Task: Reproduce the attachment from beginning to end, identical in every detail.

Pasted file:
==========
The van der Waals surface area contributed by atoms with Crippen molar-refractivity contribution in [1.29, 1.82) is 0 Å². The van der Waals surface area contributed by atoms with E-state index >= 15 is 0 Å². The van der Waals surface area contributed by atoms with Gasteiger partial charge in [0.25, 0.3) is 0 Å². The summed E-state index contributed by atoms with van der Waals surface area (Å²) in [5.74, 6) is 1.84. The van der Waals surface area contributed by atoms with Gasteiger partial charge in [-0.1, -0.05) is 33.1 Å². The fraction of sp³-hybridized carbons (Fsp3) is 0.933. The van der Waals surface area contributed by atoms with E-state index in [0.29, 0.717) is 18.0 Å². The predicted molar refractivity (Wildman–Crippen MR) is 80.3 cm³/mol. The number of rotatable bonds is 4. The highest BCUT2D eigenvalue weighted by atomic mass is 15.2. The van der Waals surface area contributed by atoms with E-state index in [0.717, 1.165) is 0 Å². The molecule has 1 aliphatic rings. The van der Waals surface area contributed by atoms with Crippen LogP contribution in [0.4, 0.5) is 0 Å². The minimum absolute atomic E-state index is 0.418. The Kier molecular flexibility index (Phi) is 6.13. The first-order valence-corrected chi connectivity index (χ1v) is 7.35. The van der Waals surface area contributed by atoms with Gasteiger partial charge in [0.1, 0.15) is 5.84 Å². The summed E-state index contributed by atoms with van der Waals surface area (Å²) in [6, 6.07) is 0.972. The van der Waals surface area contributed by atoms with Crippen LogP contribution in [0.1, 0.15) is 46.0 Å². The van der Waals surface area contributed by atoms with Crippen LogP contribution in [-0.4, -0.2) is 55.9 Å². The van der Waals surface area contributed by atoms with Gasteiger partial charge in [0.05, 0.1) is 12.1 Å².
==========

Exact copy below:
The van der Waals surface area contributed by atoms with Crippen molar-refractivity contribution in [1.29, 1.82) is 0 Å². The van der Waals surface area contributed by atoms with E-state index >= 15 is 0 Å². The van der Waals surface area contributed by atoms with Gasteiger partial charge in [0.25, 0.3) is 0 Å². The summed E-state index contributed by atoms with van der Waals surface area (Å²) in [5.74, 6) is 1.84. The van der Waals surface area contributed by atoms with Gasteiger partial charge in [-0.1, -0.05) is 33.1 Å². The fraction of sp³-hybridized carbons (Fsp3) is 0.933. The van der Waals surface area contributed by atoms with E-state index in [0.29, 0.717) is 18.0 Å². The predicted molar refractivity (Wildman–Crippen MR) is 80.3 cm³/mol. The number of rotatable bonds is 4. The highest BCUT2D eigenvalue weighted by atomic mass is 15.2. The van der Waals surface area contributed by atoms with E-state index in [0.717, 1.165) is 0 Å². The molecule has 1 aliphatic rings. The van der Waals surface area contributed by atoms with Crippen LogP contribution in [0.4, 0.5) is 0 Å². The minimum absolute atomic E-state index is 0.418. The Kier molecular flexibility index (Phi) is 6.13. The first-order valence-corrected chi connectivity index (χ1v) is 7.35. The van der Waals surface area contributed by atoms with Gasteiger partial charge in [0.1, 0.15) is 5.84 Å². The summed E-state index contributed by atoms with van der Waals surface area (Å²) in [6, 6.07) is 0.972. The van der Waals surface area contributed by atoms with Crippen LogP contribution in [0.1, 0.15) is 46.0 Å². The van der Waals surface area contributed by atoms with Crippen LogP contribution in [-0.4, -0.2) is 55.9 Å². The van der Waals surface area contributed by atoms with Gasteiger partial charge in [0.05, 0.1) is 12.1 Å².